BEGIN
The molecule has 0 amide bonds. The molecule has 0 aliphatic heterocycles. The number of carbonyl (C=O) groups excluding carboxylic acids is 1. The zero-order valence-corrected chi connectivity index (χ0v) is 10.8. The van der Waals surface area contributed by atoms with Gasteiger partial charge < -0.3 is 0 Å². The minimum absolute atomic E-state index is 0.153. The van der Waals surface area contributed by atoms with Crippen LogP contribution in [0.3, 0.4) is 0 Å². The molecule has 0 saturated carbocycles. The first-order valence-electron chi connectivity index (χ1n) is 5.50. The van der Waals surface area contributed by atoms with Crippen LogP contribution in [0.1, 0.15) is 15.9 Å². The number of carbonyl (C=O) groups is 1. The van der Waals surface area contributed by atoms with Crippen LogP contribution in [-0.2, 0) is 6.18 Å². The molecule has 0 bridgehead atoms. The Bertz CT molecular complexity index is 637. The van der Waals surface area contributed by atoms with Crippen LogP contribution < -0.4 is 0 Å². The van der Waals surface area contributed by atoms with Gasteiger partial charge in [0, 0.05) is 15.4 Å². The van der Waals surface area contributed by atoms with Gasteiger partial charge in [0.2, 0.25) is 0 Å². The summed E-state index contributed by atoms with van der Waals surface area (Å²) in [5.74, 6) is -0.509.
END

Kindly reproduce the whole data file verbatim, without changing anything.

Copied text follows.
The molecule has 0 amide bonds. The molecule has 0 aliphatic heterocycles. The number of carbonyl (C=O) groups excluding carboxylic acids is 1. The zero-order valence-corrected chi connectivity index (χ0v) is 10.8. The van der Waals surface area contributed by atoms with Gasteiger partial charge < -0.3 is 0 Å². The minimum absolute atomic E-state index is 0.153. The van der Waals surface area contributed by atoms with Crippen LogP contribution in [0.3, 0.4) is 0 Å². The molecule has 0 saturated carbocycles. The first-order valence-electron chi connectivity index (χ1n) is 5.50. The van der Waals surface area contributed by atoms with Crippen LogP contribution in [0.1, 0.15) is 15.9 Å². The number of carbonyl (C=O) groups is 1. The van der Waals surface area contributed by atoms with Crippen LogP contribution in [-0.2, 0) is 6.18 Å². The molecule has 0 bridgehead atoms. The Bertz CT molecular complexity index is 637. The van der Waals surface area contributed by atoms with Crippen LogP contribution < -0.4 is 0 Å². The van der Waals surface area contributed by atoms with Gasteiger partial charge in [0, 0.05) is 15.4 Å². The van der Waals surface area contributed by atoms with Gasteiger partial charge in [0.2, 0.25) is 0 Å². The summed E-state index contributed by atoms with van der Waals surface area (Å²) in [5.74, 6) is -0.509.